Worshipping with Calvin (Review)

Published: RTR 74, no. 2, 2015

Worshipping with Calvin: Recovering the Historic Ministry and Worship of Reformed Protestantism

By Terry L. Johnson.

For those who think that ‘Reformed’ is only a theological system, and who are not abreast of the movement to recapture the Reformed worship tradition, this book is a must-read. ‘With Calvin’, in the title, is misleading, and potentially off-putting, and ‘Reformed worship’ could be misunderstood. Relying on the seminal work of Hughes Oliphant Old, biblical and historical data is marshalled to demonstrate that there is an Apostolic-Patristic-Reformed approach to worship. This historic and catholic (now Reformed-catholic) tradition has dominated in Church history, apart from two major deviations. High-church formalism dominated in the Middle Ages, centred on the sacrifice of the mass. More recently, there have been low-church developments, driven by an entertainment culture (which developments, this reviewer would add, have their roots in 19th century emotionalist revivalism, an evangelical romanticism paralleling the emergence of theological liberalism, both driven by the desire to make headway in an enlightenment culture). Lifting the cup in the supper would seem to be a matter indifferent in itself, but it was rejected by the Reformers, since it flowed from abusive theology. So it is that centralised instruments, lighting, stages, singers, handheld microphones, etc, are not always adiaphora, but the fruit of the poisoned tree (p. 77; not Johnson’s metaphor). Johnson argues for catholicity over culturally-driven and culturally-specific worship (p. 275), noting that ‘catholicity’ is a concept barely considered by today’s evangelicals.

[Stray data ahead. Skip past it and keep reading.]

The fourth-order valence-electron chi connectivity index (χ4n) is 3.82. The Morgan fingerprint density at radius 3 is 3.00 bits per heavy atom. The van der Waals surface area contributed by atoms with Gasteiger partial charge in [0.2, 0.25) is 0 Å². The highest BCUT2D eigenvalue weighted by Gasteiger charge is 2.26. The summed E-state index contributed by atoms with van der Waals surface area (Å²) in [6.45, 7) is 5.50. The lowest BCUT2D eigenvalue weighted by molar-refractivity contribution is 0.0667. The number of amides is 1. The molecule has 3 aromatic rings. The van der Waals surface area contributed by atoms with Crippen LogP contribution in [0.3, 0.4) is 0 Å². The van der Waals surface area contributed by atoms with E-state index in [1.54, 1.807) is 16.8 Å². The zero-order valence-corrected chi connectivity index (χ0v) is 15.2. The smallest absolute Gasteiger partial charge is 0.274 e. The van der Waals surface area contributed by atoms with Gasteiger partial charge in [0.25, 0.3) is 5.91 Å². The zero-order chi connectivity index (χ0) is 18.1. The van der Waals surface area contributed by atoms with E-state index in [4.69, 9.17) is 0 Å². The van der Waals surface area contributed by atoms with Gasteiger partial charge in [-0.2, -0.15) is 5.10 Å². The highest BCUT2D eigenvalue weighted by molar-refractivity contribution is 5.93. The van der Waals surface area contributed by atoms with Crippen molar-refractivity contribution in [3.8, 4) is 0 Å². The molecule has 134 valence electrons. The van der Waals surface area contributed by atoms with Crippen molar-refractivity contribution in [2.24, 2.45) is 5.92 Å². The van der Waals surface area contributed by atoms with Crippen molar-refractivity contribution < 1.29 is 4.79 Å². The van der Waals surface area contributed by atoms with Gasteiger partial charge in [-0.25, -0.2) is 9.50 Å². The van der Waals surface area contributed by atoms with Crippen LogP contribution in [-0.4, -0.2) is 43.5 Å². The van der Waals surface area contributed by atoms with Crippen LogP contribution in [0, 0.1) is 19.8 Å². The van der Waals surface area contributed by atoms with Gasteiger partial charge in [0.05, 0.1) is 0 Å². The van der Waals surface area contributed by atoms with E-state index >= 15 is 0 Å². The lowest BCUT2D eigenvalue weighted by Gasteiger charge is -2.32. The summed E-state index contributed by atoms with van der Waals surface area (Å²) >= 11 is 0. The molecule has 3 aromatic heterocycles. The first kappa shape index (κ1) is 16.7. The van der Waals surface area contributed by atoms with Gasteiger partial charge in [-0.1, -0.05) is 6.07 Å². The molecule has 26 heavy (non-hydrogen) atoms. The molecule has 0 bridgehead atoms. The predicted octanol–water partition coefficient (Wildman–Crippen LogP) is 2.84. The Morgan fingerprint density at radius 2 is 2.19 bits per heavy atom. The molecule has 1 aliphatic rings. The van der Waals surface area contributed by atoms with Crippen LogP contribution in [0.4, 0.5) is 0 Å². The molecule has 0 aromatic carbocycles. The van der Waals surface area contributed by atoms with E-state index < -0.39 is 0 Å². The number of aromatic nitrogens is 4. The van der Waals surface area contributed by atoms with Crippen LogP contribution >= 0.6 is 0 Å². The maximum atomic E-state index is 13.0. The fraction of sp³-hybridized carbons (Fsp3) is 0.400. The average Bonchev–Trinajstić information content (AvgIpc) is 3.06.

Without covering the wealth of information in the book, one highlight is the way Johnson establishes that catholic worship is Word-based in every element: the lectio continua and expository preaching; prayers built upon and infused with Scripture; songs infused with Scripture, predominantly the Psalms; sacraments in the context of the Word.

As to the weaknesses of the book, first, those who have been taught that electronic keyboards are the salvation of the Church should not to be put off by chapter 1. Johnson initially expresses a level of frustration with the current state of the Church, that will only be appreciated after the book has been digested. Secondly, the book is written in an American context. The all-of-life perspective, familiar in Australia, is only briefly countered, by reference to Kuyper. Still, the raw data of a historic, catholic tradition speaks for itself, and confounds localised aberrations. Thirdly, the attention given to musical style within the catholic tradition is limited and therefore vulnerable to criticism, although there is a studious critique of African-American worship music. Fourthly, Johnson gives little detail on how to implement reform. He promises this will come in a second volume. This is eagerly anticipated, especially since Johnson calls this not only the ‘worship’ of the Church, but the Church’s ‘ministry’. This could be a paradigm-shifting concept.

This is a book that calls for change—not quite as shocking or courageous as the destruction of organs at the Reformation, but still a shift away from entertainment culture, from artistic licence in song lyrics, from worship with no historical connectedness, and from worship being just our worship in our hermetic, 21st century subculture. It calls for biblically infused worship, worship that leads culture rather than follows it, and worship in which Paul, Augustine and Calvin could all appreciatively participate. This might involve painful, psychical reorientation for an evangelicalism more accustomed to seeking societal acceptance, and the easier path will be for historic worship to be dismissed as pre-modern irrelevancy. The challenge is whether we want to be ourselves, or be the Church—culture or catholicity.